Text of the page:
When the authentication service is acting as a SAML identity provider, it reads some of its settings from a configuration file in the auth service installation. By default, this file is named saml_idp.conf.cjs and is identified by the IDP_CONFIG_FILE environment variable. It is evaluated using the Node.js require() function.



The authn context defines the method by which the user will authenticate with the IdP. Normally the default value works on most systems, but it may be necessary to change this value. For example, Azure might want this set to urn:oasis:names:tc:SAML:2.0:ac:classes:Password in certain cases.

The SAML_AUTHN_CONTEXT setting can be either a single value or multiple values.

If you specify multiple values, enclose them as a comma-separated list within square brackets. The entire value of the .env configuration file must be on one line. For example:

[urn:oasis:names:tc:SAML:2.0:ac:classes:Password, urn:oasis:names:tc:SAML:2.0:ac:classes:PasswordProtectedTransport]

Spaces and quotes are optional.





If set to true, do not request a specific authentication context from the SAML IdP. Instead, allow Active Directory Federation Services (ADFS) to decide. Some configurations use different contexts depending on how the user is authenticating. For example, accessing the server from outside the corporate network might correspond to a different context than accessing the server from inside the corporate network.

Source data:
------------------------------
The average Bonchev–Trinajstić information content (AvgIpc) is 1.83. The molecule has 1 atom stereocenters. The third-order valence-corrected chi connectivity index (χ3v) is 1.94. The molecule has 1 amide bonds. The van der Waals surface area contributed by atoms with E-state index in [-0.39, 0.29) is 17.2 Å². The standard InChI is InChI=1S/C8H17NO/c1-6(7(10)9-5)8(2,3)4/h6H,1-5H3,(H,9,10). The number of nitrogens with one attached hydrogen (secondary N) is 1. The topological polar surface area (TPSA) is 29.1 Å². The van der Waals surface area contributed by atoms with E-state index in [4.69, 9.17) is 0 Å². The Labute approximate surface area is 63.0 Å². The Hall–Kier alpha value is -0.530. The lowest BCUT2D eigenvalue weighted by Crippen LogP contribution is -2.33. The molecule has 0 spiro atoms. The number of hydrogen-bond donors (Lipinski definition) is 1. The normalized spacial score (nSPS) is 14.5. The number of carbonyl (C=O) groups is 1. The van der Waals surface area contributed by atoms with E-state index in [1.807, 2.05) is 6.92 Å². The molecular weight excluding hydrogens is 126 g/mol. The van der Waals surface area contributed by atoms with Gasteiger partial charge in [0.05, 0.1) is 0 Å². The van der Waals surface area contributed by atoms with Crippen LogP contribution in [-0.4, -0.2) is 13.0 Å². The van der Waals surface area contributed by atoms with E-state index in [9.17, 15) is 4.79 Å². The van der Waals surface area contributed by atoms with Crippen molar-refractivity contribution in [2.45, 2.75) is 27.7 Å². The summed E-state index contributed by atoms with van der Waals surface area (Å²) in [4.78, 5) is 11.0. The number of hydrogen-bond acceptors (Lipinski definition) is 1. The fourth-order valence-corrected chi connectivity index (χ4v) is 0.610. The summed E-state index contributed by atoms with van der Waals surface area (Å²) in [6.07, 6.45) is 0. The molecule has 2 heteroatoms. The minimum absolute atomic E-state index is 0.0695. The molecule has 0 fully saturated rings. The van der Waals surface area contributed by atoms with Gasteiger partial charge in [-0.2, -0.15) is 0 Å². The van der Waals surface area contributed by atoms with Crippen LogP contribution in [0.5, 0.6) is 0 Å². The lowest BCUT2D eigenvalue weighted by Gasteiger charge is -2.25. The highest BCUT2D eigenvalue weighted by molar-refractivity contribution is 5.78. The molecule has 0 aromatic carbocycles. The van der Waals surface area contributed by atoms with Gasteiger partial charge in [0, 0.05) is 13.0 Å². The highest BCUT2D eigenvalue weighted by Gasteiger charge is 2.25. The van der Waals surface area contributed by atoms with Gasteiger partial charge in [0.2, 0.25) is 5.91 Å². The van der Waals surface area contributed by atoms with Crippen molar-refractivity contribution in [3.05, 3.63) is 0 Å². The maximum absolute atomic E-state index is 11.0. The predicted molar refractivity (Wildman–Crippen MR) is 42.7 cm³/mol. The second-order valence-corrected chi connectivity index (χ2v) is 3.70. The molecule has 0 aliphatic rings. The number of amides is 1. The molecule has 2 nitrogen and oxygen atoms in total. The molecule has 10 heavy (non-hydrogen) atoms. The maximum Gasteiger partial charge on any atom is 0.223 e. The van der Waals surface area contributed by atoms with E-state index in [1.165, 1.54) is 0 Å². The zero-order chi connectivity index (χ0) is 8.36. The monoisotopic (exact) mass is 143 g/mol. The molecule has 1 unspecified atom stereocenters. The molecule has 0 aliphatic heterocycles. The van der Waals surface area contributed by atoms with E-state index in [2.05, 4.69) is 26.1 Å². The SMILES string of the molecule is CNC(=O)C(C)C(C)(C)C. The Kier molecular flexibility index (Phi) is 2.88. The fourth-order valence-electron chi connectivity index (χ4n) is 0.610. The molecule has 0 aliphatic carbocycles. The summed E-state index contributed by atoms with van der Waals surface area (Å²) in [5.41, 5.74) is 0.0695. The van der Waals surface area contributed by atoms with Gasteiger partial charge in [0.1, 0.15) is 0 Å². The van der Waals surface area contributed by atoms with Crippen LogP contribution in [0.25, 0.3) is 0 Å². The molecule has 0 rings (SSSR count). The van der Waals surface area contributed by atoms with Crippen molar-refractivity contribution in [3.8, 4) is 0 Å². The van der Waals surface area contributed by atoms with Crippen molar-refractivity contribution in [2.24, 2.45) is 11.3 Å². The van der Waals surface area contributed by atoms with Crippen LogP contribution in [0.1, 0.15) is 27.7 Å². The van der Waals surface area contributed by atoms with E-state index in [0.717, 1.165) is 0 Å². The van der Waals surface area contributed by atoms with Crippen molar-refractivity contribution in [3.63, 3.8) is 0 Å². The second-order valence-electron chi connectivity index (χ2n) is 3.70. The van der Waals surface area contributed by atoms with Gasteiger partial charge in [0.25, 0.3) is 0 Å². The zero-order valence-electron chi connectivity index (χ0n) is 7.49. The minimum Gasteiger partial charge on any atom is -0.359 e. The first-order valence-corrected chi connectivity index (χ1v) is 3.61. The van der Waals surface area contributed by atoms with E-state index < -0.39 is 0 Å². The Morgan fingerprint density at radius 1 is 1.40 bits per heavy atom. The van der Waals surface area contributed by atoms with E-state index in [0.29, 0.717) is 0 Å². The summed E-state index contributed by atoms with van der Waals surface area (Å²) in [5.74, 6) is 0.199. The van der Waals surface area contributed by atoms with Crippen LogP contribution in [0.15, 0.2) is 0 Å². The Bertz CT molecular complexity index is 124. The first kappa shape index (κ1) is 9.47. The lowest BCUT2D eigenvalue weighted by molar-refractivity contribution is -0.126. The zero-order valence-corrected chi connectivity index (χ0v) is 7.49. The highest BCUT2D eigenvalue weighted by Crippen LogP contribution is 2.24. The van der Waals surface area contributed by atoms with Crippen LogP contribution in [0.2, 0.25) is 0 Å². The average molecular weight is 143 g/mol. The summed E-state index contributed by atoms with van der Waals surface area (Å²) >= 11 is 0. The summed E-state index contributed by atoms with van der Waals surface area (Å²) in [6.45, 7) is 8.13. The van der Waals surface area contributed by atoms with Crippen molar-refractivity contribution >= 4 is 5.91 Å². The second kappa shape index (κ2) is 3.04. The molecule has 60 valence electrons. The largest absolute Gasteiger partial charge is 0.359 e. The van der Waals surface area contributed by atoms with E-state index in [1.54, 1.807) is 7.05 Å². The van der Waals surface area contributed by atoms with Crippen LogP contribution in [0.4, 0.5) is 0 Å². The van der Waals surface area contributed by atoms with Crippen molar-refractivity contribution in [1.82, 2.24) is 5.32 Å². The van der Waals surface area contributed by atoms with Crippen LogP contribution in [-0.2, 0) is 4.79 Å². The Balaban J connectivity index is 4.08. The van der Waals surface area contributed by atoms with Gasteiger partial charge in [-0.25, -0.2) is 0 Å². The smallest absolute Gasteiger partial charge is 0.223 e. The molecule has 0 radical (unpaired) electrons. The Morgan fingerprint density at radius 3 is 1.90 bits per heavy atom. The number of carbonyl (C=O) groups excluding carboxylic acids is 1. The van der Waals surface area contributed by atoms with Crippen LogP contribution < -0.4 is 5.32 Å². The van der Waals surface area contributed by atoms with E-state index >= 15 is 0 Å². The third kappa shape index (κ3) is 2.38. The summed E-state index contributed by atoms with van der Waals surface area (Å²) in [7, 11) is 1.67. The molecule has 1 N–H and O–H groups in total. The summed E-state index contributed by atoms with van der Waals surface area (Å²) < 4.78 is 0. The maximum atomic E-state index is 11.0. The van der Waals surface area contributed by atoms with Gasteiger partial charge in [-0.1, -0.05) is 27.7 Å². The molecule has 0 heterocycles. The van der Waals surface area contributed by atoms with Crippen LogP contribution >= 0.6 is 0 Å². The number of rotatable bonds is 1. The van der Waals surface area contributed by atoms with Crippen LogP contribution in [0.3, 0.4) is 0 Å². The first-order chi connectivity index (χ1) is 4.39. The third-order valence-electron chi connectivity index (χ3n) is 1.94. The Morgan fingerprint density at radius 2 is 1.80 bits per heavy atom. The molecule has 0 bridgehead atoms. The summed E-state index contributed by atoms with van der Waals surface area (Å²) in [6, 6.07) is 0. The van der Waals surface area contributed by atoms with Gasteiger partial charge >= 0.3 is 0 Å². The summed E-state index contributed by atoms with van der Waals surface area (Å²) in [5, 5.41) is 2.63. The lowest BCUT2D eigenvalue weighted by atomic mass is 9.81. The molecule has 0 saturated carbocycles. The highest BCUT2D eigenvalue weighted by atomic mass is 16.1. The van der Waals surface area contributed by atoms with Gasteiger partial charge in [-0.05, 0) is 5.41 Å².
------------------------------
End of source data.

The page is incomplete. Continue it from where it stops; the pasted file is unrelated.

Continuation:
Description The entity identifier for the identity provider. This is not required, but if provided, then the IdP issuer will be validated for incoming logout requests/responses.
Default none



Specifies the path of a local file that contains the identity provider's metadata in XML format. An example of a SAML IdP that uses a file instead of a URL is Google Workspace (G Suite). If you use SAML_IDP_METADATA_FILE, it takes precedence over SAML_IDP_METADATA_URL.

Default none



URL of the IdP metadata configuration in XML format.


If you fetch the IdP metadata by the SAML_IDP_METADATA_URL setting, several other settings might be configured automatically by the service. The settings that are configured automatically depends on the information the IdP advertises via the metadata. Possibilities include:

In the unlikely scenario that the IdP returns data that needs to be modified, set the correct value in the appropriate environment variable, such as SAML_NAMEID_FORMAT


Be aware that a more secure option is to set the individual SAML IdP values: SAML_IDP_SSO_URL, SAML_IDP_ENTITY_ID, and IDP_CERT_FILE instead of setting SAML_IDP_METADATA_URL. Although using the metadata URL is more convenient, it relies heavily on the HTTPS protocol and the IdP maintaining strict control over their domain name at all times.




Description URL of IdP Single Log-Out service.



Description URL of SSO IdP provider to which the user is redirected to establish authentication.



Description Name of the property in the user profile to be used if nameID is missing, which is likely to be the case when using another authentication protocol (such as OIDC) with the identity provider (such as Okta).